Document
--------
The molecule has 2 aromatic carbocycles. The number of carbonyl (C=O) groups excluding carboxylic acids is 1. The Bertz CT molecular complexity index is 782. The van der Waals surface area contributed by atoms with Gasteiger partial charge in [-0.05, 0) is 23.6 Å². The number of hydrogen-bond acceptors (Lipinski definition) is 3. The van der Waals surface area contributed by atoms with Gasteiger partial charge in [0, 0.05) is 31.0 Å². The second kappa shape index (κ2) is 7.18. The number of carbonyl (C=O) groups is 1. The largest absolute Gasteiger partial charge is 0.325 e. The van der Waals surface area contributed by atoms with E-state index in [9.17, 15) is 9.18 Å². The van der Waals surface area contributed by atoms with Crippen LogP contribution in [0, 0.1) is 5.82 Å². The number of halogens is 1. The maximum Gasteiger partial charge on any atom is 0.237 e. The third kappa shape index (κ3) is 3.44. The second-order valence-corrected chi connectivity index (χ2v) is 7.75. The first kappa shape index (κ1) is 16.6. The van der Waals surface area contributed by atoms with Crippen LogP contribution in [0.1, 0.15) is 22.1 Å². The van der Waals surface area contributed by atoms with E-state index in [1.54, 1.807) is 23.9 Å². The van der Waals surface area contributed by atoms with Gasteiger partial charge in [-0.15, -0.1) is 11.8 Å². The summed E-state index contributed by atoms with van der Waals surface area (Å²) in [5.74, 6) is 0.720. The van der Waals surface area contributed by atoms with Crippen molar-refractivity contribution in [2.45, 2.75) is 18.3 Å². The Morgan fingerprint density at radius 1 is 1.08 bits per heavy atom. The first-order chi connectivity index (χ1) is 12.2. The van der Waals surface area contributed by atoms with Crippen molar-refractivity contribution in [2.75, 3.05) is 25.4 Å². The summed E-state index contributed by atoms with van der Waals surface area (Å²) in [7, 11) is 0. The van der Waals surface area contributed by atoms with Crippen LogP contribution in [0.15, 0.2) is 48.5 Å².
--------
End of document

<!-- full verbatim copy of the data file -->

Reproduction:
The molecule has 2 aromatic carbocycles. The number of carbonyl (C=O) groups excluding carboxylic acids is 1. The Bertz CT molecular complexity index is 782. The van der Waals surface area contributed by atoms with Gasteiger partial charge in [-0.05, 0) is 23.6 Å². The number of hydrogen-bond acceptors (Lipinski definition) is 3. The van der Waals surface area contributed by atoms with Gasteiger partial charge in [0, 0.05) is 31.0 Å². The second kappa shape index (κ2) is 7.18. The number of carbonyl (C=O) groups is 1. The largest absolute Gasteiger partial charge is 0.325 e. The van der Waals surface area contributed by atoms with E-state index in [9.17, 15) is 9.18 Å². The van der Waals surface area contributed by atoms with Crippen LogP contribution in [0, 0.1) is 5.82 Å². The number of halogens is 1. The maximum Gasteiger partial charge on any atom is 0.237 e. The third kappa shape index (κ3) is 3.44. The second-order valence-corrected chi connectivity index (χ2v) is 7.75. The first kappa shape index (κ1) is 16.6. The van der Waals surface area contributed by atoms with Crippen LogP contribution in [0.1, 0.15) is 22.1 Å². The van der Waals surface area contributed by atoms with E-state index in [1.54, 1.807) is 23.9 Å². The van der Waals surface area contributed by atoms with Gasteiger partial charge in [-0.15, -0.1) is 11.8 Å². The summed E-state index contributed by atoms with van der Waals surface area (Å²) in [5.74, 6) is 0.720. The van der Waals surface area contributed by atoms with Crippen molar-refractivity contribution in [2.45, 2.75) is 18.3 Å². The Morgan fingerprint density at radius 1 is 1.08 bits per heavy atom. The first-order chi connectivity index (χ1) is 12.2. The van der Waals surface area contributed by atoms with Crippen molar-refractivity contribution in [2.75, 3.05) is 25.4 Å². The summed E-state index contributed by atoms with van der Waals surface area (Å²) in [7, 11) is 0. The van der Waals surface area contributed by atoms with Crippen LogP contribution in [0.15, 0.2) is 48.5 Å².